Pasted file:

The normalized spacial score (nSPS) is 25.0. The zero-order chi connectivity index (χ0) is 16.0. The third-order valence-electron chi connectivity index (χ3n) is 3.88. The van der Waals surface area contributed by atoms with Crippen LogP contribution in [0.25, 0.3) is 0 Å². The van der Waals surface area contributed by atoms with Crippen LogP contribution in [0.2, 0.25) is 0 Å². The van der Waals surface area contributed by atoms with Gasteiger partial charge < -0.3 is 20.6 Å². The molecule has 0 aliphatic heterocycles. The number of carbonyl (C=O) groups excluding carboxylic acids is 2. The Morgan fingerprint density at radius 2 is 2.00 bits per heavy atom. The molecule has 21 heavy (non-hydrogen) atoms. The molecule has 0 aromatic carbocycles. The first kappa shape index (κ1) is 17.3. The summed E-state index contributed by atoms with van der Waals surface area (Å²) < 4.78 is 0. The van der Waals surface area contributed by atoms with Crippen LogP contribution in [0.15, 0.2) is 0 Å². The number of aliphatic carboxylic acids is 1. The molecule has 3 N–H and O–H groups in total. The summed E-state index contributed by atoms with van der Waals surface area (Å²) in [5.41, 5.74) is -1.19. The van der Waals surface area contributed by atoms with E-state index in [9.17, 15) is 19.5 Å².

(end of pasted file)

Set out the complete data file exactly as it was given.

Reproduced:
The normalized spacial score (nSPS) is 25.0. The zero-order chi connectivity index (χ0) is 16.0. The third-order valence-electron chi connectivity index (χ3n) is 3.88. The van der Waals surface area contributed by atoms with Crippen LogP contribution in [0.25, 0.3) is 0 Å². The van der Waals surface area contributed by atoms with Crippen LogP contribution in [0.2, 0.25) is 0 Å². The van der Waals surface area contributed by atoms with Gasteiger partial charge < -0.3 is 20.6 Å². The molecule has 0 aliphatic heterocycles. The number of carbonyl (C=O) groups excluding carboxylic acids is 2. The Morgan fingerprint density at radius 2 is 2.00 bits per heavy atom. The molecule has 21 heavy (non-hydrogen) atoms. The molecule has 0 aromatic carbocycles. The first kappa shape index (κ1) is 17.3. The summed E-state index contributed by atoms with van der Waals surface area (Å²) < 4.78 is 0. The van der Waals surface area contributed by atoms with Crippen LogP contribution in [0.15, 0.2) is 0 Å². The number of aliphatic carboxylic acids is 1. The molecule has 3 N–H and O–H groups in total. The summed E-state index contributed by atoms with van der Waals surface area (Å²) in [5.41, 5.74) is -1.19. The van der Waals surface area contributed by atoms with E-state index in [9.17, 15) is 19.5 Å².